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Stuffed animal sleepovers encourage children to read

"The photographs captured the children's imagination -- many children believed the stuffed animals really found the books," said researcher Yoshihiro Okazaki.

By Brooks Hays
Children are made to believe their stuffed animals picked out and read books during their overnight at the local library. Photo by Okazaki, et al./Heliyon
Children are made to believe their stuffed animals picked out and read books during their overnight at the local library. Photo by Okazaki, et al./Heliyon

March 1 (UPI) -- New research suggests stuffed animal sleepovers encourage children to read and boost learning.

Libraries all over the world host stuffed animal sleepovers but until now their educational benefits hadn't been studied.

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During a stuffed animal sleepover, children drop off one of their favorite toys at the library for an overnight. The children go home, but the animals stay. Librarians take photographs of the stuffed animals picking out books and reading. The next day, the children pick up their toys and are shown the pictures. They're also given the book or books picked out by the animals.

Researchers in Japan measured the effects of the animal sleepovers on child behavior and reading habits. They published their findings in the journal Heliyon.

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"Surprisingly, not only did the children show interest in the picture books, but they also began to read to their stuffed animals," Yoshihiro Okazaki, a researcher at Okayama University, explained in a news release. "This means that a new behavior pattern emerged that the children had not exhibited before; we did not expect anything like this."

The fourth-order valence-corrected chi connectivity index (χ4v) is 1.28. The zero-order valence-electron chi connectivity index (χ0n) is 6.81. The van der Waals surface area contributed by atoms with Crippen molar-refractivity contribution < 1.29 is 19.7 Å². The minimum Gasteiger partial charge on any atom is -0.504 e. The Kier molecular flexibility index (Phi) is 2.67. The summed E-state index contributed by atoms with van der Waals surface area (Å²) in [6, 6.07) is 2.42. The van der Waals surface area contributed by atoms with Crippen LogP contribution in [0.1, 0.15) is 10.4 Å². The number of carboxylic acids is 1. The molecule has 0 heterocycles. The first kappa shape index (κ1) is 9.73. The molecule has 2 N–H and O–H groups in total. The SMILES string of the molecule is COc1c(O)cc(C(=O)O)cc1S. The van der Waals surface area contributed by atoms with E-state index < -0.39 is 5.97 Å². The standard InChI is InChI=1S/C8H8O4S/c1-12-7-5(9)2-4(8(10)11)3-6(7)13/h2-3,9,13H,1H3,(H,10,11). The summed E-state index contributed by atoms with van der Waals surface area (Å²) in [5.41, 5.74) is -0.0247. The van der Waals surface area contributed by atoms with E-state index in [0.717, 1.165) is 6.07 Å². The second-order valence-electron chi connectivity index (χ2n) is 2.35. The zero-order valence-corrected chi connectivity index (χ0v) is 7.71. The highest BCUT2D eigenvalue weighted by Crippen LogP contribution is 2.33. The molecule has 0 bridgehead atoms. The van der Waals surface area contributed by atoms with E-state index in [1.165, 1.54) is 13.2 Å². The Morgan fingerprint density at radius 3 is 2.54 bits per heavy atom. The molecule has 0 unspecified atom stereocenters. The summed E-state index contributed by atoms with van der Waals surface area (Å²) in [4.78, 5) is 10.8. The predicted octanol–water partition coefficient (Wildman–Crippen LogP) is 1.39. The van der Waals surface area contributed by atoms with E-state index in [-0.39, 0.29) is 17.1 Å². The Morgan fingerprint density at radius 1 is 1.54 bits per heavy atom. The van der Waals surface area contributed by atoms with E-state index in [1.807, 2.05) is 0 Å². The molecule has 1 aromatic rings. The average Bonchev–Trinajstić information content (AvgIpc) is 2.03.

Researchers suggest the reading behaviors encouraged by the animal sleepovers are highly beneficial for learning. When parents read to their children, the child is experiencing passive learning. When the child reads to their stuffed animals, the child is experiencing active learning. This more spontaneous type of learning encourages children to be active readers and self-directed learners.

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Researchers found the effect of the sleepover lasted just three days. But scientists were able to encourage the same effects a month later by hiding a child's stuffed animal and showing him or her the sleepover pictures again.

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"The photographs captured the children's imagination -- many children believed the stuffed animals really found the books," said Okazaki.

But not every child was affected by the sleepover.

"Because early childhood is the period when children begin to distinguish between fantasy and reality, their tendency to fantasize would be one factor that determines the effect of the stuffed animal sleepover," concluded Okazaki.

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